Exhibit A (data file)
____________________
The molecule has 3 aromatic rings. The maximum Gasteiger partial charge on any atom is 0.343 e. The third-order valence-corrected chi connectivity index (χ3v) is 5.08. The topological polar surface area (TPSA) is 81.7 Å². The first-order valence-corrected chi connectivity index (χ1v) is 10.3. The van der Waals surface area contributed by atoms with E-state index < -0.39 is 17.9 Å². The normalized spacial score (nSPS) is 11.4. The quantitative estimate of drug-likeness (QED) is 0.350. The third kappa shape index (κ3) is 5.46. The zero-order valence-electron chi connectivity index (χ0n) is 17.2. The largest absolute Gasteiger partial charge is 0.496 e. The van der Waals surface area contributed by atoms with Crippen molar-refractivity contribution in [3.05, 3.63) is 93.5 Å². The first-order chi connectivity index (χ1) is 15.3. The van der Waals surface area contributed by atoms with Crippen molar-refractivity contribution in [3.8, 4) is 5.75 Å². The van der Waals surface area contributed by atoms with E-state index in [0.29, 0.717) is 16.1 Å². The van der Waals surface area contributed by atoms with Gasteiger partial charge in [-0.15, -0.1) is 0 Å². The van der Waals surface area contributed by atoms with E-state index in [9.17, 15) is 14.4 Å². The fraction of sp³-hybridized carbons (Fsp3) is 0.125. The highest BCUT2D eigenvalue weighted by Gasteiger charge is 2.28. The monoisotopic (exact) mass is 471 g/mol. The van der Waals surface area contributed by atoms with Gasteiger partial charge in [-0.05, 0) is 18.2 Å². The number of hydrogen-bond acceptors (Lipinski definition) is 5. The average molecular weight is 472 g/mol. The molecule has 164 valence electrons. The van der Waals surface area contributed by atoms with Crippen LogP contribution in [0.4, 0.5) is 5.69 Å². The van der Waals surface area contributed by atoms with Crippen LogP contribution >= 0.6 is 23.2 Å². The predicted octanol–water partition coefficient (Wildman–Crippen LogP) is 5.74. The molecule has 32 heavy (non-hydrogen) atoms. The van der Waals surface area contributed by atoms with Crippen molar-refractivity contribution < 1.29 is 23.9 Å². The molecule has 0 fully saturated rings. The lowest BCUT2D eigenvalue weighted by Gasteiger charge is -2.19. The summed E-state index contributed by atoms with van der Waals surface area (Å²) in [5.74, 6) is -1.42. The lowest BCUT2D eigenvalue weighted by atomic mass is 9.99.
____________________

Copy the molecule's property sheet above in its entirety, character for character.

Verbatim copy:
The molecule has 3 aromatic rings. The maximum Gasteiger partial charge on any atom is 0.343 e. The third-order valence-corrected chi connectivity index (χ3v) is 5.08. The topological polar surface area (TPSA) is 81.7 Å². The first-order valence-corrected chi connectivity index (χ1v) is 10.3. The van der Waals surface area contributed by atoms with E-state index < -0.39 is 17.9 Å². The normalized spacial score (nSPS) is 11.4. The quantitative estimate of drug-likeness (QED) is 0.350. The third kappa shape index (κ3) is 5.46. The zero-order valence-electron chi connectivity index (χ0n) is 17.2. The largest absolute Gasteiger partial charge is 0.496 e. The van der Waals surface area contributed by atoms with Crippen molar-refractivity contribution in [3.05, 3.63) is 93.5 Å². The first-order chi connectivity index (χ1) is 15.3. The van der Waals surface area contributed by atoms with Crippen molar-refractivity contribution in [3.8, 4) is 5.75 Å². The van der Waals surface area contributed by atoms with E-state index in [0.29, 0.717) is 16.1 Å². The van der Waals surface area contributed by atoms with Gasteiger partial charge in [-0.15, -0.1) is 0 Å². The van der Waals surface area contributed by atoms with E-state index in [9.17, 15) is 14.4 Å². The fraction of sp³-hybridized carbons (Fsp3) is 0.125. The highest BCUT2D eigenvalue weighted by Gasteiger charge is 2.28. The monoisotopic (exact) mass is 471 g/mol. The van der Waals surface area contributed by atoms with Gasteiger partial charge in [-0.05, 0) is 18.2 Å². The number of hydrogen-bond acceptors (Lipinski definition) is 5. The average molecular weight is 472 g/mol. The molecule has 164 valence electrons. The van der Waals surface area contributed by atoms with Crippen LogP contribution in [0.4, 0.5) is 5.69 Å². The van der Waals surface area contributed by atoms with Crippen LogP contribution >= 0.6 is 23.2 Å². The predicted octanol–water partition coefficient (Wildman–Crippen LogP) is 5.74. The molecule has 32 heavy (non-hydrogen) atoms. The van der Waals surface area contributed by atoms with Crippen molar-refractivity contribution < 1.29 is 23.9 Å². The molecule has 0 fully saturated rings. The lowest BCUT2D eigenvalue weighted by Gasteiger charge is -2.19. The summed E-state index contributed by atoms with van der Waals surface area (Å²) in [5.74, 6) is -1.42. The lowest BCUT2D eigenvalue weighted by atomic mass is 9.99.